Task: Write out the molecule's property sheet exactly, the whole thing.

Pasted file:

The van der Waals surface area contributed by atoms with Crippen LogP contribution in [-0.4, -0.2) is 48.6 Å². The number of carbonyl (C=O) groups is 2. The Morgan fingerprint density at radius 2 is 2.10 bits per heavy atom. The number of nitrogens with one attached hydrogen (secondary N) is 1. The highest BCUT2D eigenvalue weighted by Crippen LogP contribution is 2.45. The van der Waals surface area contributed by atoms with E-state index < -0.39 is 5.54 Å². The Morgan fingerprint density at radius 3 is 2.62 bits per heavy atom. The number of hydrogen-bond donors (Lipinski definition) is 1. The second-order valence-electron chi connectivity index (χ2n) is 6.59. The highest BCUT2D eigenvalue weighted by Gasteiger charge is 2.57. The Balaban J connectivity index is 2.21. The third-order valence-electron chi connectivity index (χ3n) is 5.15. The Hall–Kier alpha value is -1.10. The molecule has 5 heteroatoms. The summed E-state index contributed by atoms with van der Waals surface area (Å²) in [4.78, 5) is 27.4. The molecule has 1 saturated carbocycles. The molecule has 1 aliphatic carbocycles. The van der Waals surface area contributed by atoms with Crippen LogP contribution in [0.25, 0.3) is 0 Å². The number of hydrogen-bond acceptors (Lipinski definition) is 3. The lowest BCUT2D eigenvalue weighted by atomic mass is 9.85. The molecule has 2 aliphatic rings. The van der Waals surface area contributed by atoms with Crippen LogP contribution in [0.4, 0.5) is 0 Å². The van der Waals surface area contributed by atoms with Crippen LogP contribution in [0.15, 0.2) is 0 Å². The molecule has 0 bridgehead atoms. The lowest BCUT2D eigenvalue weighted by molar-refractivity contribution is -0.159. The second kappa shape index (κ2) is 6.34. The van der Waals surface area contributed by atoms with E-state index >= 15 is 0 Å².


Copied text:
The van der Waals surface area contributed by atoms with Crippen LogP contribution in [-0.4, -0.2) is 48.6 Å². The number of carbonyl (C=O) groups is 2. The Morgan fingerprint density at radius 2 is 2.10 bits per heavy atom. The number of nitrogens with one attached hydrogen (secondary N) is 1. The highest BCUT2D eigenvalue weighted by Crippen LogP contribution is 2.45. The van der Waals surface area contributed by atoms with E-state index < -0.39 is 5.54 Å². The Morgan fingerprint density at radius 3 is 2.62 bits per heavy atom. The number of hydrogen-bond donors (Lipinski definition) is 1. The second-order valence-electron chi connectivity index (χ2n) is 6.59. The highest BCUT2D eigenvalue weighted by Gasteiger charge is 2.57. The Balaban J connectivity index is 2.21. The third-order valence-electron chi connectivity index (χ3n) is 5.15. The Hall–Kier alpha value is -1.10. The molecule has 5 heteroatoms. The summed E-state index contributed by atoms with van der Waals surface area (Å²) in [4.78, 5) is 27.4. The molecule has 1 saturated carbocycles. The molecule has 1 aliphatic carbocycles. The van der Waals surface area contributed by atoms with Crippen LogP contribution in [0.25, 0.3) is 0 Å². The number of hydrogen-bond acceptors (Lipinski definition) is 3. The lowest BCUT2D eigenvalue weighted by atomic mass is 9.85. The molecule has 2 aliphatic rings. The van der Waals surface area contributed by atoms with Crippen LogP contribution in [0.4, 0.5) is 0 Å². The van der Waals surface area contributed by atoms with Crippen LogP contribution in [0.15, 0.2) is 0 Å². The molecule has 0 bridgehead atoms. The lowest BCUT2D eigenvalue weighted by molar-refractivity contribution is -0.159. The second kappa shape index (κ2) is 6.34. The van der Waals surface area contributed by atoms with E-state index >= 15 is 0 Å².